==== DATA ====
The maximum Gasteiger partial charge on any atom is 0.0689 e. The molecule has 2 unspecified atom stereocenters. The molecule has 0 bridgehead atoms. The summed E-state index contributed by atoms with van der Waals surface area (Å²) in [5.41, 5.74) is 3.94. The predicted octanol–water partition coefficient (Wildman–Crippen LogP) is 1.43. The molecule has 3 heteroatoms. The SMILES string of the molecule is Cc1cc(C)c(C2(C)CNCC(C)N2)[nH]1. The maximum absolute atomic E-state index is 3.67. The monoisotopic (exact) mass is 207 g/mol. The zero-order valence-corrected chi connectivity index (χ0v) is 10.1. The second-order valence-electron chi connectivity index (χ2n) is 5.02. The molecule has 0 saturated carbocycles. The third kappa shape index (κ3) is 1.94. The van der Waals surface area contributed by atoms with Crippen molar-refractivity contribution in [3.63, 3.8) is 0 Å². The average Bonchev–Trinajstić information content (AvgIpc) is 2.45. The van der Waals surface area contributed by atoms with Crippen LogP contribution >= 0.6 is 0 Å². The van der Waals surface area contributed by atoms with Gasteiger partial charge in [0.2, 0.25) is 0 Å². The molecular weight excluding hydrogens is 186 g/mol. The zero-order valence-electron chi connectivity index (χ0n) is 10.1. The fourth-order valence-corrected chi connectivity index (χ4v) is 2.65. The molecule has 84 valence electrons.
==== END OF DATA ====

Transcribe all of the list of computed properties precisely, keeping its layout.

The maximum Gasteiger partial charge on any atom is 0.0689 e. The molecule has 2 unspecified atom stereocenters. The molecule has 0 bridgehead atoms. The summed E-state index contributed by atoms with van der Waals surface area (Å²) in [5.41, 5.74) is 3.94. The predicted octanol–water partition coefficient (Wildman–Crippen LogP) is 1.43. The molecule has 3 heteroatoms. The SMILES string of the molecule is Cc1cc(C)c(C2(C)CNCC(C)N2)[nH]1. The maximum absolute atomic E-state index is 3.67. The monoisotopic (exact) mass is 207 g/mol. The zero-order valence-corrected chi connectivity index (χ0v) is 10.1. The second-order valence-electron chi connectivity index (χ2n) is 5.02. The molecule has 0 saturated carbocycles. The third kappa shape index (κ3) is 1.94. The van der Waals surface area contributed by atoms with Crippen molar-refractivity contribution in [3.63, 3.8) is 0 Å². The average Bonchev–Trinajstić information content (AvgIpc) is 2.45. The van der Waals surface area contributed by atoms with Crippen LogP contribution >= 0.6 is 0 Å². The van der Waals surface area contributed by atoms with Gasteiger partial charge in [0.2, 0.25) is 0 Å². The molecular weight excluding hydrogens is 186 g/mol. The zero-order valence-electron chi connectivity index (χ0n) is 10.1. The fourth-order valence-corrected chi connectivity index (χ4v) is 2.65. The molecule has 84 valence electrons.